Throwback Thursday: The Nasmith Family and Nasmith Avenue

Throwback Thursday

Throwback Thursday: The Nasmith Family and Nasmith Avenue

This week’s look back to the past of our neighbourhood is about the Nasmith family, and the possible connection to the naming of Nasmith Avenue in Cabbagetown.

Nasmith Avenue (and Gifford St.) are located entirely on the grounds of the former Toronto General Hospital which occupied the location from 1856 to 1913 before it moved to its College St. location (interesting fact: the building the hospital occupied in 1913 is now known as the MARS building). This is what it looked like when viewed From Gerrard Street East and Sackville Street (facing North East):
Toronto General Hospital - Taken From Gerrard St. East and Sackville St. (facing North East)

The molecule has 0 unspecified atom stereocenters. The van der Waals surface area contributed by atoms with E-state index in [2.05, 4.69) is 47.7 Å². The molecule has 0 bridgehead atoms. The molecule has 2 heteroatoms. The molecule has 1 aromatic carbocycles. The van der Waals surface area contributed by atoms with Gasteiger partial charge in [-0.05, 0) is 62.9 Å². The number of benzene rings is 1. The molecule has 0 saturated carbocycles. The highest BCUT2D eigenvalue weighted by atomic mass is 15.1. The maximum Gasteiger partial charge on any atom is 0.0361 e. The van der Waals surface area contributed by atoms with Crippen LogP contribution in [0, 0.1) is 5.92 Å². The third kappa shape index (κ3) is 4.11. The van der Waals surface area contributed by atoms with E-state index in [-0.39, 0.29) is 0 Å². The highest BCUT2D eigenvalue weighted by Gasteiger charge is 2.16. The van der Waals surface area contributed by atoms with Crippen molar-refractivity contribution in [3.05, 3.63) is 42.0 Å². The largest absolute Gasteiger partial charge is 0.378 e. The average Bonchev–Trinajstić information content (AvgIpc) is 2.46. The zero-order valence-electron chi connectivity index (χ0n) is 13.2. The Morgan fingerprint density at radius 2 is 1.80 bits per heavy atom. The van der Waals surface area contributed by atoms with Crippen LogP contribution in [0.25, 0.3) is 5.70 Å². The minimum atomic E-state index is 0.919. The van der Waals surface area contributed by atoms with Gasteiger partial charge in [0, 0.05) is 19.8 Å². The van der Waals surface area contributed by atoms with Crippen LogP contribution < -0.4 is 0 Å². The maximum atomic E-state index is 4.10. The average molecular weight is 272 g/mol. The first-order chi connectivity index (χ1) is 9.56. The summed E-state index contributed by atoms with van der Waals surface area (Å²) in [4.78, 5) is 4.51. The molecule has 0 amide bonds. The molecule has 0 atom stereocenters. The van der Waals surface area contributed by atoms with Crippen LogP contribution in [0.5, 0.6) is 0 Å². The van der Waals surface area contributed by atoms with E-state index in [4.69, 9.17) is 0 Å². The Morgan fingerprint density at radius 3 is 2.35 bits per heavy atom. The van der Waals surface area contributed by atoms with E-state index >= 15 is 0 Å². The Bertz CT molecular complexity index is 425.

Many locals had thought it likely that Nasmith Avenue was named after the famous sports educator, basketball inventor and Ontarian, James Naismith. The first game of “basket ball” was played in 1891 and was already popular by the time Nasmith Ave. was being planned in the early 1920s, however the spelling isn’t correct and unlike horseshoes – but very like basketball – close doesn’t count in the street-naming game.

This leaves two known contenders behind the naming of Nasmith Avenue and there’s a family connection:
– Nasmith Bakery – John Nasmith and Son J.D. Nasmith
– Doctor, Colonel George Gallie Nasmith C.M.G.

nasmith bakery wagon 1908?

Read more about the naming of Nasmith Avenue… (

1 reply on “Throwback Thursday: The Nasmith Family and Nasmith Avenue”

My guess is GG Nasmith, who was heavily involved in public health, a descendant of Mungo Nasmith, brother of John Drysdale Nasmith, and son of John Nasmith who founded the Nasmith bakery. Or it could be both as the family was prominent in Toronto then.

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